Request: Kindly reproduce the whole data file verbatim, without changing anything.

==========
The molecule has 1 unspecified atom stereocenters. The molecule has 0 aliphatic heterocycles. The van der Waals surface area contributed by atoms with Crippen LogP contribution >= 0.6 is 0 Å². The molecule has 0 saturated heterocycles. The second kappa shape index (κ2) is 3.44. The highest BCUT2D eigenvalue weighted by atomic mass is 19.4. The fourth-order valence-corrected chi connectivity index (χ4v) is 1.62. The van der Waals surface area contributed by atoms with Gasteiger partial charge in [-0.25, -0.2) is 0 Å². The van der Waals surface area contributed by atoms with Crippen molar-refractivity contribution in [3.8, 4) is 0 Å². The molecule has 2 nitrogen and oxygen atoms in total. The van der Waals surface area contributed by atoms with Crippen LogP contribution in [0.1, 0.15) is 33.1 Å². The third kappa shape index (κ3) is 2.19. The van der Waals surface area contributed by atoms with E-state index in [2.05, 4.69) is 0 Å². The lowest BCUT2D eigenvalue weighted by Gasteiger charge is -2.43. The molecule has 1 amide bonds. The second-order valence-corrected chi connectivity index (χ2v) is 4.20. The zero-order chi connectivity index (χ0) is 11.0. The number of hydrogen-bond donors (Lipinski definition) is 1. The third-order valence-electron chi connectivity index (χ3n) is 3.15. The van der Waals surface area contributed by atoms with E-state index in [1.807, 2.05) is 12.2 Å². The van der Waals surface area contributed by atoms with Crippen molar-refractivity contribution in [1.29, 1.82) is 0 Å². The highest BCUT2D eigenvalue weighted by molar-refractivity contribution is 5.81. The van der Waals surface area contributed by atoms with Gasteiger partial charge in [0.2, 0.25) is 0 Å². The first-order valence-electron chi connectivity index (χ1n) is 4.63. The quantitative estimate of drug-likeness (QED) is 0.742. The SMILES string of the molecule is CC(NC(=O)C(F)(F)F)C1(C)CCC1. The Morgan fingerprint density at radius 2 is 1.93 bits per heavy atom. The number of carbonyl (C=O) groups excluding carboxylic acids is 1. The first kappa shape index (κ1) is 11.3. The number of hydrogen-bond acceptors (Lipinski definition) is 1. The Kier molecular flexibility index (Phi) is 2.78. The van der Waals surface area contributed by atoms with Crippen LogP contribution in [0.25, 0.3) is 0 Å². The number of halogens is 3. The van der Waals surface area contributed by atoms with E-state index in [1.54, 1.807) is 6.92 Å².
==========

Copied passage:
The molecule has 1 unspecified atom stereocenters. The molecule has 0 aliphatic heterocycles. The van der Waals surface area contributed by atoms with Crippen LogP contribution >= 0.6 is 0 Å². The molecule has 0 saturated heterocycles. The second kappa shape index (κ2) is 3.44. The highest BCUT2D eigenvalue weighted by atomic mass is 19.4. The fourth-order valence-corrected chi connectivity index (χ4v) is 1.62. The van der Waals surface area contributed by atoms with Gasteiger partial charge in [-0.25, -0.2) is 0 Å². The van der Waals surface area contributed by atoms with Crippen molar-refractivity contribution in [3.8, 4) is 0 Å². The molecule has 2 nitrogen and oxygen atoms in total. The van der Waals surface area contributed by atoms with Crippen LogP contribution in [0.1, 0.15) is 33.1 Å². The third kappa shape index (κ3) is 2.19. The van der Waals surface area contributed by atoms with E-state index in [2.05, 4.69) is 0 Å². The lowest BCUT2D eigenvalue weighted by Gasteiger charge is -2.43. The molecule has 1 amide bonds. The second-order valence-corrected chi connectivity index (χ2v) is 4.20. The zero-order chi connectivity index (χ0) is 11.0. The number of hydrogen-bond donors (Lipinski definition) is 1. The third-order valence-electron chi connectivity index (χ3n) is 3.15. The van der Waals surface area contributed by atoms with E-state index in [1.807, 2.05) is 12.2 Å². The van der Waals surface area contributed by atoms with Crippen molar-refractivity contribution in [1.29, 1.82) is 0 Å². The highest BCUT2D eigenvalue weighted by molar-refractivity contribution is 5.81. The van der Waals surface area contributed by atoms with Gasteiger partial charge in [0.2, 0.25) is 0 Å². The first-order valence-electron chi connectivity index (χ1n) is 4.63. The quantitative estimate of drug-likeness (QED) is 0.742. The SMILES string of the molecule is CC(NC(=O)C(F)(F)F)C1(C)CCC1. The Morgan fingerprint density at radius 2 is 1.93 bits per heavy atom. The number of carbonyl (C=O) groups excluding carboxylic acids is 1. The first kappa shape index (κ1) is 11.3. The number of hydrogen-bond acceptors (Lipinski definition) is 1. The Kier molecular flexibility index (Phi) is 2.78. The van der Waals surface area contributed by atoms with Crippen LogP contribution in [0.25, 0.3) is 0 Å². The number of halogens is 3. The van der Waals surface area contributed by atoms with E-state index in [1.54, 1.807) is 6.92 Å².